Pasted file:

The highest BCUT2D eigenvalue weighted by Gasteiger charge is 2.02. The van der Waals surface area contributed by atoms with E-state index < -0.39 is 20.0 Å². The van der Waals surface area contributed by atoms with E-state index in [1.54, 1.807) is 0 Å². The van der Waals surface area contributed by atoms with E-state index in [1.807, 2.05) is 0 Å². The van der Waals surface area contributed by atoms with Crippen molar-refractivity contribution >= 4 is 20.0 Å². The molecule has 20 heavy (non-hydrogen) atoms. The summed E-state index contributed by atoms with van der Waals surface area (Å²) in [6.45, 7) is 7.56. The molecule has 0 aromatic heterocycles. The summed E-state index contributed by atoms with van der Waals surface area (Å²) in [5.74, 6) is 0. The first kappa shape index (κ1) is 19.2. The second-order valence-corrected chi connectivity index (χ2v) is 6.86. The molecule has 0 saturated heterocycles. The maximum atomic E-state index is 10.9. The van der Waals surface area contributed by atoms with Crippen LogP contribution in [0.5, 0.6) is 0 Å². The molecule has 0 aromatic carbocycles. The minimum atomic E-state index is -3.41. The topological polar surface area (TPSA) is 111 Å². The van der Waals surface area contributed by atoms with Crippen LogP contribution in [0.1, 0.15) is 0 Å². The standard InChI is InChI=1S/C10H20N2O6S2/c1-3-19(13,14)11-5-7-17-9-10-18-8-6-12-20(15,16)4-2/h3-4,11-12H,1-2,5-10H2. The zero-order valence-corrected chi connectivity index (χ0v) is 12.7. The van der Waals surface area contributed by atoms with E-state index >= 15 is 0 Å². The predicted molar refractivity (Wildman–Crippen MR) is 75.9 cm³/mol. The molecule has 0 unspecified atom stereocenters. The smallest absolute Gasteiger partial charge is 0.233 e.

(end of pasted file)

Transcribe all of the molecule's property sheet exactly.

The highest BCUT2D eigenvalue weighted by Gasteiger charge is 2.02. The van der Waals surface area contributed by atoms with E-state index < -0.39 is 20.0 Å². The van der Waals surface area contributed by atoms with E-state index in [1.54, 1.807) is 0 Å². The van der Waals surface area contributed by atoms with E-state index in [1.807, 2.05) is 0 Å². The van der Waals surface area contributed by atoms with Crippen molar-refractivity contribution >= 4 is 20.0 Å². The molecule has 20 heavy (non-hydrogen) atoms. The summed E-state index contributed by atoms with van der Waals surface area (Å²) in [6.45, 7) is 7.56. The molecule has 0 aromatic heterocycles. The summed E-state index contributed by atoms with van der Waals surface area (Å²) in [5.74, 6) is 0. The first kappa shape index (κ1) is 19.2. The second-order valence-corrected chi connectivity index (χ2v) is 6.86. The molecule has 0 saturated heterocycles. The maximum atomic E-state index is 10.9. The van der Waals surface area contributed by atoms with Crippen LogP contribution in [0.5, 0.6) is 0 Å². The molecule has 0 aromatic carbocycles. The minimum atomic E-state index is -3.41. The topological polar surface area (TPSA) is 111 Å². The van der Waals surface area contributed by atoms with Crippen LogP contribution in [0.1, 0.15) is 0 Å². The standard InChI is InChI=1S/C10H20N2O6S2/c1-3-19(13,14)11-5-7-17-9-10-18-8-6-12-20(15,16)4-2/h3-4,11-12H,1-2,5-10H2. The zero-order valence-corrected chi connectivity index (χ0v) is 12.7. The van der Waals surface area contributed by atoms with E-state index >= 15 is 0 Å². The predicted molar refractivity (Wildman–Crippen MR) is 75.9 cm³/mol. The molecule has 0 unspecified atom stereocenters. The smallest absolute Gasteiger partial charge is 0.233 e.